So is there more that Flagstaff businesses could do to benefit from a revamping of the historic Mother Road? A lot more, according to John Graham, former county program coordinator with the Sustainable Economic Development Initiative (SEDI). Graham is keen to publicize the financial help available after an inventory along the entire Route 66 by the National Parks Service led to 26 of Flagstaff’s original Route 66 motels being made eligible for the National Register of Historic Places. Significant federal, state and city grants and tax incentives are available to owners, says Karl Eberhard, who works for the City of Flagstaff. Eberhard wonders why Route 66 motels are even trying to compete with the modern I-40 modern chain establishments when they could create their own new market niche. Both Eberhard and John Holmes, chair of the “Greening the Bottom line Task Force” for SEDI, find it amazing that nobody is taking advantage of this opportunity, especially despite a major push three years ago to encourage motel owners to get on board. Holmes says that there are great possibilities for combining renovation of these historic properties with sustainable business practices, making historic restoration both environmentally and historically beneficial.

Meanwhile, on a mission to convince locals of Route 66’s potential for a retro revival, John Graham has been touring town with a slide show. His presentation features scanned images from the postcard collection of John DeGraff – original images of Route 66 motels are contrasted with modern photos of the same locations. The differences are stark. In Route 66’s heyday, a traveler reaching Flagstaff would find an oasis of cool – culturally and literally. Chic motels replete with lawns and pools competed for business with a retro charm and the aid of flashing neon signs like that of the Western Hills Motel (recently restored with help from the city). It’s a far cry from the current dilapidation of today’s budget motels vying with one another to offer the lowest weekly rates. Graham points out that Flagstaff now has a double opportunity – a revival in Route 66 nostalgia and the abolition of train horn noise – so that once again a Route 66 motel can offer a good night’s sleep. Graham says it is a “perfect storm for a tourism revival.”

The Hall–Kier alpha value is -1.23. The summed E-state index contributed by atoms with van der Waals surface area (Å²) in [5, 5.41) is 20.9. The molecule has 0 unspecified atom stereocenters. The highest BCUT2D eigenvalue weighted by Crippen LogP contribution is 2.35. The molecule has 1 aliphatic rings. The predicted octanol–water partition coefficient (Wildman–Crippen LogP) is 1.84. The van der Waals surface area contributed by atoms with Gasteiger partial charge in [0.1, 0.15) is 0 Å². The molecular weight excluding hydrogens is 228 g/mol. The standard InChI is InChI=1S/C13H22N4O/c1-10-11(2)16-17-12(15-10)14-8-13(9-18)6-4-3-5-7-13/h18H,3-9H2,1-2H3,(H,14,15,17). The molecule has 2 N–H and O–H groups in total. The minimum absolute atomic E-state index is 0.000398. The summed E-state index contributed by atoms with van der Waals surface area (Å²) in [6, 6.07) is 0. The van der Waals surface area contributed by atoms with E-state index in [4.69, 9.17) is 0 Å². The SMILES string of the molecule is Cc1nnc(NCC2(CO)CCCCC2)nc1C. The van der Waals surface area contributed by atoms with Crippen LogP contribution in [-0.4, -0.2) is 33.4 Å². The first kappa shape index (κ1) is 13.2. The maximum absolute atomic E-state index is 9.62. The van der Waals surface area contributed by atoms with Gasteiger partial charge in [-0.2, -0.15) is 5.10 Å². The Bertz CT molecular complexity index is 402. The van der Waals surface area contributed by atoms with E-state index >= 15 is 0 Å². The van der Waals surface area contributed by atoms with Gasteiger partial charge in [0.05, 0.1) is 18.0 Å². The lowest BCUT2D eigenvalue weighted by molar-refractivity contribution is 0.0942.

Back at Eaglerider, as tourist Sebastian Taveau prepares for his Harley day ride, he explains that his family picked Flagstaff because there are more things to do than in other towns along the historic highway. But he adds that more 66 retro-style motels and diners would definitely make the town a more attractive destination.

“People want to feel like they’ve gone back in time when they’re on Route 66,” store manager Jim Enenkel concluded, as he got the French duo on the road. FBN


For more information about Route 66 motel restoration grants and tax incentives, contact Karl Eberhard at the City of Flagstaff, phone: 928-779-7632, ext. 7268; keberhard@flagstaffaz.gov.